SOMETIMES THE GREAT voting public has a gift for piercing to the heart of the matter. In a recent Ashcroft survey, respondents were asked to compare political leaders to animals. Alex Salmond drew unflattering comparisons with a warthog, while Boris Johnson was said to resemble a baboon, an orangutang or even (the scruffiest of birds) a pigeon.
Keir Starmer’s spirit animals were defined by their low profile: some thought of him as a mole. One participant said: “A sloth. Slow to react. Amazing opportunities to react to things but by the time he kind of raises his head and looks up, you know, the Tories have dodged another bullet.”
As this voter observes, a year of Conservative mismanagement has failed to rouse slothful Starmer to decisive action. The sleaze scandals almost seem to compound the point. Sir Keir gave the appearance of being more concerned by the details of upholstery than by what the catalogue of revelations said about the mismanagement of the lockdowns. As one viewer noted on ConterLIVE last night, it will be very British if Johnson gets hauled down by a home improvement scandal rather than for his lethal negligence over the pandemic.
It’s interesting to compare Starmer’s lethargic opposition with events across the Atlantic. Joe Biden (nicknamed “Sleepy Joe”) is Starmer’s spiritual counterpart in more ways than one. But while Britain’s centre-left has snoozed through its alarms, Sleepy Joe has jolted awake.
In the largest overhaul of US benefits since the 1960s, Biden has presented a $4 trillion package for jobs, education and social care. Speaking of his jobs plan, he called it a “blue-collar blueprint to build America”, and was careful to bridge damaging culture war divides: “When I think climate change I think jobs.” He also proposed tax rises for wealthy Americans: “It’s time for corporate America and the wealthiest 1%…to pay their fair share.”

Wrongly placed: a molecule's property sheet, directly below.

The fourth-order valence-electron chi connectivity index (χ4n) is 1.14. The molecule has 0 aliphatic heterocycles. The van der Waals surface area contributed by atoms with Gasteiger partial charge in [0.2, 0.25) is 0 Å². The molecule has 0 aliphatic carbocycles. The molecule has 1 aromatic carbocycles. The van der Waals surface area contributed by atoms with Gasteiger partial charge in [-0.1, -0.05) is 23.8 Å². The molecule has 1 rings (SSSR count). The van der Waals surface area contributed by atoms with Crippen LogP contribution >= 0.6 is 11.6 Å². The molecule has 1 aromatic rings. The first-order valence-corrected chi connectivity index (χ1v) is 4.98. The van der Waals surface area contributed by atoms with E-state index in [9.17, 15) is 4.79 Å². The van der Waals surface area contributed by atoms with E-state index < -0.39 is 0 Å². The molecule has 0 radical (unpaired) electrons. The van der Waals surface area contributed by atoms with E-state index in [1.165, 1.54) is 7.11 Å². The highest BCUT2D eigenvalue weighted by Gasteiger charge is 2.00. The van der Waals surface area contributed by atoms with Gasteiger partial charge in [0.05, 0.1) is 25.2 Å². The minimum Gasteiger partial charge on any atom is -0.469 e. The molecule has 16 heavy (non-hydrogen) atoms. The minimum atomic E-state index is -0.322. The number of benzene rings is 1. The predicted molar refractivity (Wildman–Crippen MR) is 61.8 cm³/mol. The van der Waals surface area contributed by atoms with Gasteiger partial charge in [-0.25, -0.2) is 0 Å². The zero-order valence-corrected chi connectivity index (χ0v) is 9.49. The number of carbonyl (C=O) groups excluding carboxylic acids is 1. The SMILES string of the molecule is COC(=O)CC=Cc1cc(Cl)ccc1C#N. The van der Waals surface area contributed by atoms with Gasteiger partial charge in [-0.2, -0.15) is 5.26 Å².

Sadly, this doesn’t truly demonstrates the strength of the American Left, although doubtless Sanders himself, circa 2016, exerted an electric impact on the rhetoric of mainstream American politics. But Biden’s largesse says less about incipient American socialism and more about the desperate plight of American capitalism, politically and economically. Biden has all the instincts of a right-wing Democrat: tough on crime, hawkish on foreign policy, a soft touch for corporate America. However, at times ideology must be jettisoned for pragmatic solutions to save the system.
None of the above is unheard of, since it’s often the most flawed characters who introduce the most radical policies. Lyndon B Johnson’s scheming opportunism (well captured in Robert Caro’s biography) and near-genocidal role in Vietnam didn’t stop him being surprisingly progressive on the domestic front; even Richard Nixon, the king of connivance and architect of the racially divisive “Southern strategy”, was moderate and even radical next to many a Democrat on social security and the environment. Perhaps cynicism makes them better attuned to knowing when the jig is up. Sometimes the cost of not intervening is the collapse of power structures. The Capitol Hill riot was symbolic in that respect.
Policy largesse doesn’t necessarily herald a move to the left. It simply means that nobody can pretend anymore that neoliberal solutions work in practice. Biden’s bailout package is an admission of failure, not a sign of working class empowerment.
That said, it raises a question or two for Sleepy Keir. What does the Labour Party stand for in this crisis? His one decisive move was to purge the Left; Biden, an arch right-winger in Democrat terms, took the opposite tack – he stole the Left’s policy thunder. Labour is notorious for grovelling before the intellectual authority of American liberals. Will slothful Starmer finally wake up to events across the Atlantic?